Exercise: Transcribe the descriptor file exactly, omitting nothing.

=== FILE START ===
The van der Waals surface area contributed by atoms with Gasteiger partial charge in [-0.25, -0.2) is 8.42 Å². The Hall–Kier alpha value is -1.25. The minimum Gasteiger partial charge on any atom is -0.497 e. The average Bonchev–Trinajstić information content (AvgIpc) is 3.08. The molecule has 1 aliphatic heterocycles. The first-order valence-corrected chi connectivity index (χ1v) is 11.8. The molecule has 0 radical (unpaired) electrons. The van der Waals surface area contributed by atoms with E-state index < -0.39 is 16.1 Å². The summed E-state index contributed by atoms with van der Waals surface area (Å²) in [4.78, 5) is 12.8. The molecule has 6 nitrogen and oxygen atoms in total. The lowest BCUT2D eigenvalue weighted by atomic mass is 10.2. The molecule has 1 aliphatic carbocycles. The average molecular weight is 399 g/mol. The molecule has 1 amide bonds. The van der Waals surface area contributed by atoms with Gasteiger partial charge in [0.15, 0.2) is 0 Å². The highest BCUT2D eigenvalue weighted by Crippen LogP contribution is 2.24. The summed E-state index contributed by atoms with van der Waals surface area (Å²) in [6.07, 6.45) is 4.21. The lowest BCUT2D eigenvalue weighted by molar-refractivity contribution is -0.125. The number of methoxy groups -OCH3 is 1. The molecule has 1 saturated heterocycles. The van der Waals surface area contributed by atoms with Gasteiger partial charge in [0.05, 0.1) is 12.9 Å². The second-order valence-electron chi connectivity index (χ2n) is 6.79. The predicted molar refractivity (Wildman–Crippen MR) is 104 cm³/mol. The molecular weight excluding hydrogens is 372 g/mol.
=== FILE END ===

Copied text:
The van der Waals surface area contributed by atoms with Gasteiger partial charge in [-0.25, -0.2) is 8.42 Å². The Hall–Kier alpha value is -1.25. The minimum Gasteiger partial charge on any atom is -0.497 e. The average Bonchev–Trinajstić information content (AvgIpc) is 3.08. The molecule has 1 aliphatic heterocycles. The first-order valence-corrected chi connectivity index (χ1v) is 11.8. The molecule has 0 radical (unpaired) electrons. The van der Waals surface area contributed by atoms with E-state index < -0.39 is 16.1 Å². The summed E-state index contributed by atoms with van der Waals surface area (Å²) in [4.78, 5) is 12.8. The molecule has 6 nitrogen and oxygen atoms in total. The lowest BCUT2D eigenvalue weighted by atomic mass is 10.2. The molecule has 1 aliphatic carbocycles. The average molecular weight is 399 g/mol. The molecule has 1 amide bonds. The van der Waals surface area contributed by atoms with Gasteiger partial charge in [0.15, 0.2) is 0 Å². The highest BCUT2D eigenvalue weighted by Crippen LogP contribution is 2.24. The summed E-state index contributed by atoms with van der Waals surface area (Å²) in [6.07, 6.45) is 4.21. The lowest BCUT2D eigenvalue weighted by molar-refractivity contribution is -0.125. The number of methoxy groups -OCH3 is 1. The molecule has 1 saturated heterocycles. The van der Waals surface area contributed by atoms with Gasteiger partial charge in [0.05, 0.1) is 12.9 Å². The second-order valence-electron chi connectivity index (χ2n) is 6.79. The predicted molar refractivity (Wildman–Crippen MR) is 104 cm³/mol. The molecular weight excluding hydrogens is 372 g/mol.